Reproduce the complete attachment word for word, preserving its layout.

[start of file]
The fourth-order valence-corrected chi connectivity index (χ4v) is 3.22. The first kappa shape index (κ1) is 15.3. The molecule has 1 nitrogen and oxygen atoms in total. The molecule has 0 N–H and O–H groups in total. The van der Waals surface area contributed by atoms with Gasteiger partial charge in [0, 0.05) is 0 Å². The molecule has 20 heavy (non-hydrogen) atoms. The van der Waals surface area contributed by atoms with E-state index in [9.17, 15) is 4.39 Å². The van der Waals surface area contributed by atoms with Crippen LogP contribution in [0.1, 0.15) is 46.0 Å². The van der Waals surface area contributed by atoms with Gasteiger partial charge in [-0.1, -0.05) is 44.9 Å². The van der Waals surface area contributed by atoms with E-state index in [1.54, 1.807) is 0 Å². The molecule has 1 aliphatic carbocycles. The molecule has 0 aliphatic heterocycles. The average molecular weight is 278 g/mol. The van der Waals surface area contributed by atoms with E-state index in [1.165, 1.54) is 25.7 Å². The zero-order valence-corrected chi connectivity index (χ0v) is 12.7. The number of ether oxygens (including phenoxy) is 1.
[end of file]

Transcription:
The fourth-order valence-corrected chi connectivity index (χ4v) is 3.22. The first kappa shape index (κ1) is 15.3. The molecule has 1 nitrogen and oxygen atoms in total. The molecule has 0 N–H and O–H groups in total. The van der Waals surface area contributed by atoms with Gasteiger partial charge in [0, 0.05) is 0 Å². The molecule has 20 heavy (non-hydrogen) atoms. The van der Waals surface area contributed by atoms with E-state index in [9.17, 15) is 4.39 Å². The van der Waals surface area contributed by atoms with Crippen LogP contribution in [0.1, 0.15) is 46.0 Å². The van der Waals surface area contributed by atoms with Gasteiger partial charge in [-0.1, -0.05) is 44.9 Å². The van der Waals surface area contributed by atoms with E-state index in [1.54, 1.807) is 0 Å². The molecule has 1 aliphatic carbocycles. The molecule has 0 aliphatic heterocycles. The average molecular weight is 278 g/mol. The van der Waals surface area contributed by atoms with E-state index in [1.165, 1.54) is 25.7 Å². The zero-order valence-corrected chi connectivity index (χ0v) is 12.7. The number of ether oxygens (including phenoxy) is 1.